Lyrical masterpiece caught between emotions
There’s something intriguing about Villagers. The Irish indie rock band’s newest album, Fever Dreams, will draw in listeners immediately. If it’s not due to the adorably trippy Bojack Horseman-esque album cover (a man drowned in a pool, overlooked by a large Grizzly), any listener will definitely be hit by the lyrics. Each song appears to be carefully crafted, each word taking precedence over the next.
The use of saxophones and horns throughout the album creates a very interesting sound that both delights and haunts. There’s something eerie about it, something about the use of trumpets that hangs, and yet, it also seems to brighten things up. Above anything else, the album is relaxing and calming.
While the album may start out a bit slow and dreary with the 47-second song “Something Bigger,” it immediately brightens up with the first single off the album, “The First Day.” It’s joyful and cheery, filled with trumpets and a happy beat. One of the best lines from this song lies in the pre-chorus: “feels like falling in love on the first day of the rest of your life.”
“So Simpatico,” the second single off the album, begins with the clacking of ice cubes against a glass. The saxophone used in this track leaves a slight taste of sadness, like the last bit of sun clinging onto a Sunday afternoon before fading away into the night. The saxophone hangs on, lonely, but of course, so undeniably beautiful. The song ends with lyrics that are prevalent to the album: “the more I know, the more I care.” They play out until the listener isn’t quite sure what those words mean anymore.
“Circles In The Firing Line” is particularly soothing at the start, filled with slight saxophone and soft guitar and drum beats. The ending seems a bit unexpected, as a surge of pure rock comes out from the depths of the smooth indie saxophone stylings. A guitar riff that positively sings makes itself known, followed by a chant of pure outrage—“they’re fucking up my favorite dream.” “The more I know, the more I care” is seen again in the piano ballad “Full Faith In Providence.” It’s slow and wistful, with its lyrics seeming to discuss a relationship with religion and spirituality. This track just uses piano, which highlights the sad theme. Part of the song seems cold and distant as if having “full faith in providence” might not always be the answer.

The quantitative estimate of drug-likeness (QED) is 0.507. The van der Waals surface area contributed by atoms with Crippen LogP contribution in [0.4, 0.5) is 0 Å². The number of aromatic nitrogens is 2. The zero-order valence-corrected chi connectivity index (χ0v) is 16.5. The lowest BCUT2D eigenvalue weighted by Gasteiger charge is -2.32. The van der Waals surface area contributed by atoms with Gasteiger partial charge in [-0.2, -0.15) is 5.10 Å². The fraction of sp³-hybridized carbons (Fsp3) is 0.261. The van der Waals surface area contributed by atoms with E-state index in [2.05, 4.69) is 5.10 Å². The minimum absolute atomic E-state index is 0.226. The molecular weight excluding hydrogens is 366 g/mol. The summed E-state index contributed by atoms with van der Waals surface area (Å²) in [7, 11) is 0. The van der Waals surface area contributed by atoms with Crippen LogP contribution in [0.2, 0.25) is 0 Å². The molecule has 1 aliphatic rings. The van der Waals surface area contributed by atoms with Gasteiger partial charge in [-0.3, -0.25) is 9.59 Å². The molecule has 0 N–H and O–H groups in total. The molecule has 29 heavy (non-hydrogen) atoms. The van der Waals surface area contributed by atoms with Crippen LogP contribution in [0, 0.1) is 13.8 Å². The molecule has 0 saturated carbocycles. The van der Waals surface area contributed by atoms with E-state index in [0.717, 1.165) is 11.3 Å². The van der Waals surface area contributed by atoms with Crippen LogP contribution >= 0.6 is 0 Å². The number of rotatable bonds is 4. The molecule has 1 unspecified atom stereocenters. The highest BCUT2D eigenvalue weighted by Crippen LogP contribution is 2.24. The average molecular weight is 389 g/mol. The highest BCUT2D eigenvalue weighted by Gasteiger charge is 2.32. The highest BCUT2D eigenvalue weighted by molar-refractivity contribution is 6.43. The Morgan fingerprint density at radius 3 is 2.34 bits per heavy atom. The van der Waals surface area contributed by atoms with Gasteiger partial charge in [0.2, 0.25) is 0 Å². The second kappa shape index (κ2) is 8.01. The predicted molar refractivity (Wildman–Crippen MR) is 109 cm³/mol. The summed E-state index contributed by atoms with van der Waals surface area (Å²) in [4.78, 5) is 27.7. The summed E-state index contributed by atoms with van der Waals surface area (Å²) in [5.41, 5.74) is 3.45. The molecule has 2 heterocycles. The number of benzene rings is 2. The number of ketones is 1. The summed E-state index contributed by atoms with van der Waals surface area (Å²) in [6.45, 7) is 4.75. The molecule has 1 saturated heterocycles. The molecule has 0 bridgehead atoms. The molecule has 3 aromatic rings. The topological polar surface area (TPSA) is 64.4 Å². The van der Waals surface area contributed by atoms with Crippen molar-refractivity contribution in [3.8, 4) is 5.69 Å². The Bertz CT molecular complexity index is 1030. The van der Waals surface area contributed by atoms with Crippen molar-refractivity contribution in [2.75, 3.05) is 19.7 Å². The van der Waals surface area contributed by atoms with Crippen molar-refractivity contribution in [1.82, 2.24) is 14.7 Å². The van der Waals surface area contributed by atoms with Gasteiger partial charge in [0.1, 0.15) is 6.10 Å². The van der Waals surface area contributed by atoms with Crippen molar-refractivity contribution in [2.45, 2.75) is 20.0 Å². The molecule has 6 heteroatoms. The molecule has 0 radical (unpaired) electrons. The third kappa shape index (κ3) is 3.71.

The album ends with a twinkling sigh, concluding in two songs: the title track “Fever Dreams” and “Deep In My Heart,” both of which feature poetry-like lyrics that drip with art and talent. There’s something forlorn about them and yet something so beautiful. “Deep In My Heart” plays out like a summer breeze, right before fall makes itself known. The lyrics are crooned over a rich, slightly sad musical base filled with a slow bluesy drum beat and cymbals. The song has a sense of longing for a time better than the current one, now only reduced to a memory: “deep in my heart, moonshine soul remedy, in a goldmine of sweet memory.” It stings like remembering the fact that nothing lasts forever and that certain amazing memories are just that—memories, never to be lived again. That feeling stings deep in your heart.
Villagers created an album with an undetectable air about it. It’s halfway between eerie and relaxing, glorious and sad. It catches the listener and pulls them into the experience, led by the mantra: “the more I know, the more I care.” Fever Dreams will leave an impact because once you know it, you care for it.